Late yesterday afternoon, I could still something important was going on, judging by the number of times by phone vibrated with text messages.
Yes, there was much rejoicing in the Land of the Bulldog Nation with the news that as of June 2013, Michael F. Adams (we’ll let you all come up with guesses of what the F stands for) will no longer preside as President of the University of Georgia.
As far as how President Adams will be remembered, it depends on what perspective you approach it from.
From the standpoint of a University Alumnus, there’s no denying that under Adams’ tenure, significant growth and generation of raised funds has undergone. As the one presiding over UGA during that time, Adams by default receives at least some credit.
His legacy was also shaped by fate. He came to UGA in a time when Universities and athletic departments became more run like businesses than ever before. And when President Adams decided that its the job of a president to meddle in the business of the Athletic Department, his legacy was forever shaped in the minds of Georgia fans, and not for the better.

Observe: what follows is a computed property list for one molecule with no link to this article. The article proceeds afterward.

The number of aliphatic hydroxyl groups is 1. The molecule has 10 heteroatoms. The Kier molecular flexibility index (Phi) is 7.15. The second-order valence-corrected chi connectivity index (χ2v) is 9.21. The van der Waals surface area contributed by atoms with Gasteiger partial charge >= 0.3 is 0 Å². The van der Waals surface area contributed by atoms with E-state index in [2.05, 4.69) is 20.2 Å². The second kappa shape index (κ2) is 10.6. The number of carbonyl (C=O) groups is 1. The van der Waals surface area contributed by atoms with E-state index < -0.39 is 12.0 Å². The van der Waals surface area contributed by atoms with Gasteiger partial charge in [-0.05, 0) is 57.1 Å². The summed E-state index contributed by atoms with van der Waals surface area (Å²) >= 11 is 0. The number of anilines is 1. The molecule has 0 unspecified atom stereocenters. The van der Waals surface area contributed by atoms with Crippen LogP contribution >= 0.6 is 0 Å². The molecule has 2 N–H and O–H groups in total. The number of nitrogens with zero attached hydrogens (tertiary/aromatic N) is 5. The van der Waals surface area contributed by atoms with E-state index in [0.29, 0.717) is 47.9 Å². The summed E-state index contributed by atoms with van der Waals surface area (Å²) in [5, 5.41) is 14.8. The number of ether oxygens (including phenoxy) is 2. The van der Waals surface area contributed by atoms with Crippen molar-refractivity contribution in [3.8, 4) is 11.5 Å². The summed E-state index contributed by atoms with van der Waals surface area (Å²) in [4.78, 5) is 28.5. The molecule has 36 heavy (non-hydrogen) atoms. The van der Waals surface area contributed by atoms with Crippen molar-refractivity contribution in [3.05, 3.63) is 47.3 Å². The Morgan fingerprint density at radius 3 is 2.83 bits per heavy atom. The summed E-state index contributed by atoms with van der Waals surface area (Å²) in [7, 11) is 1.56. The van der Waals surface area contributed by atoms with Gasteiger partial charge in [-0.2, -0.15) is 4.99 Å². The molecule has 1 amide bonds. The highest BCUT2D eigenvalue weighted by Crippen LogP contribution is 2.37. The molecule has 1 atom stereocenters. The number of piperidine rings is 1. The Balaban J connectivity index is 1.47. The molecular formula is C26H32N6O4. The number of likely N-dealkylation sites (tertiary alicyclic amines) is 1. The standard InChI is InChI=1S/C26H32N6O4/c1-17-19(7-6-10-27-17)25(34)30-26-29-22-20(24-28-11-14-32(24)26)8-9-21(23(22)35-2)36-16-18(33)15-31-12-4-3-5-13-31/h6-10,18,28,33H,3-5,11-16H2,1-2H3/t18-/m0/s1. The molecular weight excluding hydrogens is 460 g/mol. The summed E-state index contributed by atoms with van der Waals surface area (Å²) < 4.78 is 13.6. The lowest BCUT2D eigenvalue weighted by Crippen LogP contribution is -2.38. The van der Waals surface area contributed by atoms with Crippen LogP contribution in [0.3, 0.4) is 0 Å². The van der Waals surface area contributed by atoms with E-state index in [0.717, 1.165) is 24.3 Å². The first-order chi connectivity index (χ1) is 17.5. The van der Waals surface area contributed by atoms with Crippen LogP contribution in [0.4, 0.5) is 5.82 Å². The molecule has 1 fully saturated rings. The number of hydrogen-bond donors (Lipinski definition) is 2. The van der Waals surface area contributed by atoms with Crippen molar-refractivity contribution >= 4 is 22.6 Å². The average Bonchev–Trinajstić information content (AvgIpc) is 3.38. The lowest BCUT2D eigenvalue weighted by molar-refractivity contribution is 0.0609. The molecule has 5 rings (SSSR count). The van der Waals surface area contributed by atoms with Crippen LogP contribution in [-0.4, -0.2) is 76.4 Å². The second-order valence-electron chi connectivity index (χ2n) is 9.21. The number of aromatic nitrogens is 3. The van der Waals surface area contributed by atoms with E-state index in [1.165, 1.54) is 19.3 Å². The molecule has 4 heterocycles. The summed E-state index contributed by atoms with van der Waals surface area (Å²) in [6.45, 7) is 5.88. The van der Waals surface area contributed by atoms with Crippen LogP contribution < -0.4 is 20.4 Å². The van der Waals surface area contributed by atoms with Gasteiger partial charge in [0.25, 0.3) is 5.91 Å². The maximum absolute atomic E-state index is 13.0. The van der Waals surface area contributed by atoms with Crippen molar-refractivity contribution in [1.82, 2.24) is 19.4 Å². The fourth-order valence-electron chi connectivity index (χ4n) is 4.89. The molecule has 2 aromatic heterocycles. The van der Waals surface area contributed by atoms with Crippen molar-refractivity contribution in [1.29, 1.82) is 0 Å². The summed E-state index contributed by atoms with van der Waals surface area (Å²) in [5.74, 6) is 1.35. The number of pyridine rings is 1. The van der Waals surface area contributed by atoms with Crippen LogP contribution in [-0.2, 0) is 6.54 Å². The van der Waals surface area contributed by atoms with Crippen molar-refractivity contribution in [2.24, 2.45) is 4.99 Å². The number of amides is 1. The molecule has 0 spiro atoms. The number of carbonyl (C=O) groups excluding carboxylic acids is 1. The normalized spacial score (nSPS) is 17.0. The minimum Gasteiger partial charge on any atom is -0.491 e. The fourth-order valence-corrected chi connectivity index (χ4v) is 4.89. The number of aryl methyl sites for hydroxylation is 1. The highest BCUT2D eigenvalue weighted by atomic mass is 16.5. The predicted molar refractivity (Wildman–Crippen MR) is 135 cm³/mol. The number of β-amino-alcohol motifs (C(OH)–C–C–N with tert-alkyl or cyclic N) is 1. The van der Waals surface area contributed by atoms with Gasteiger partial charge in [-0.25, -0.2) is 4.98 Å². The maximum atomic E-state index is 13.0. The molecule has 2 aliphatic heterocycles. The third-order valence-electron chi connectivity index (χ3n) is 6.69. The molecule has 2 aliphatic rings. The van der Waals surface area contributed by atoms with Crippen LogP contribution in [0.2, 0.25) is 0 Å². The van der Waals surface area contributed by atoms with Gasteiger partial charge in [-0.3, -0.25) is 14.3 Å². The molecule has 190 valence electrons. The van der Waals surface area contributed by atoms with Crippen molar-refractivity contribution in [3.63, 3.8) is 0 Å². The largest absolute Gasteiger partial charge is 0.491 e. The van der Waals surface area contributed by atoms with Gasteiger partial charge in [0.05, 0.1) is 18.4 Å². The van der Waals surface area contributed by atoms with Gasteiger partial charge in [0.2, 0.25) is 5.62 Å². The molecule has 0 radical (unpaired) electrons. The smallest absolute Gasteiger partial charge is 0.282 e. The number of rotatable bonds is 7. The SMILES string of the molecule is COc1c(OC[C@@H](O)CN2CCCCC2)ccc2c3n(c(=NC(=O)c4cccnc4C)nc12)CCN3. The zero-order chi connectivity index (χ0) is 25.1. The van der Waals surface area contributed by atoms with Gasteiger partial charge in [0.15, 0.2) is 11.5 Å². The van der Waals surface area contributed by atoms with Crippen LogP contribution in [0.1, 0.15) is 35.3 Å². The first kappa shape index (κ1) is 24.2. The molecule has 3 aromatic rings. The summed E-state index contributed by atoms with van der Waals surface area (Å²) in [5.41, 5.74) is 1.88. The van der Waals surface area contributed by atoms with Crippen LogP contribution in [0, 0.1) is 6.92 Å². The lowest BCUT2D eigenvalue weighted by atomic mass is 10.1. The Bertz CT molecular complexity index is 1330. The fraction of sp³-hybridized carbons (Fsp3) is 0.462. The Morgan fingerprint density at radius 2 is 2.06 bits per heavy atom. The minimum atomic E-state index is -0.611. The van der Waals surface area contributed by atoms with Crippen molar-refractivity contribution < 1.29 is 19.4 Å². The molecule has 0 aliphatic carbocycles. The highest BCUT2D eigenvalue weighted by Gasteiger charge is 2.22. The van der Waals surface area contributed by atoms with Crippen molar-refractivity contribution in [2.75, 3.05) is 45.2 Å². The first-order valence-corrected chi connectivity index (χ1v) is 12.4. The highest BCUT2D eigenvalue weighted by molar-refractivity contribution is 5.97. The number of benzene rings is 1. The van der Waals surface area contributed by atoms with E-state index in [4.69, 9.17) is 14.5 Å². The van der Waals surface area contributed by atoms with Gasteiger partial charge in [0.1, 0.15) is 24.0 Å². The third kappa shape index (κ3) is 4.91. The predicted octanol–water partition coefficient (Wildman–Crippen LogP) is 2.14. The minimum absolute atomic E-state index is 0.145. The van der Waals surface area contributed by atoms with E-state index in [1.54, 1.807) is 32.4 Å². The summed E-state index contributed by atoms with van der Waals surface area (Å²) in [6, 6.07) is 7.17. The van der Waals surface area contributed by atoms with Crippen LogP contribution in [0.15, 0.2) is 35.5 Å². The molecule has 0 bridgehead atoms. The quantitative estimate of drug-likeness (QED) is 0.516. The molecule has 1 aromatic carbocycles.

Look, I’m not going to be an Adams apologist here. But one of the more head-scratching comments I have always heard is that he doesn’t care about winning football games. Yea, I’m sure he doesn’t love the millions of dollars in bowl revenue and all of the money that flows into Athens six Saturdays per year.
Adams is a sports fan. Its when he decided to be more of a fan when he earned treatment from Georgia fans comparable to the bad guy at WCW Wrestling matches.
Obviously, the main thing coming to mind is the ousting of Coach Dooley. Judging by the state of the Athletic Department programs with mediocre programs in the sports of baseball and men’s and women’s basketball, a change was long overdue at the head of the University’s Athletic Department. The blunder for Adams, however, was how that change was made.
Oh yes, and then there’s basketball. President Adams offered up Georgia student-athletes at the sacrificial altar of personal gain so he wouldn’t invoke the wrath of the NCAA on himself, with no regard for the student-athletes whose dreams of playing in the NCAA tournament he personally snatched away.
Now, let’s all hope that the Board of Regents gives The University of Georgia a president it deserves, not one worse than Adams.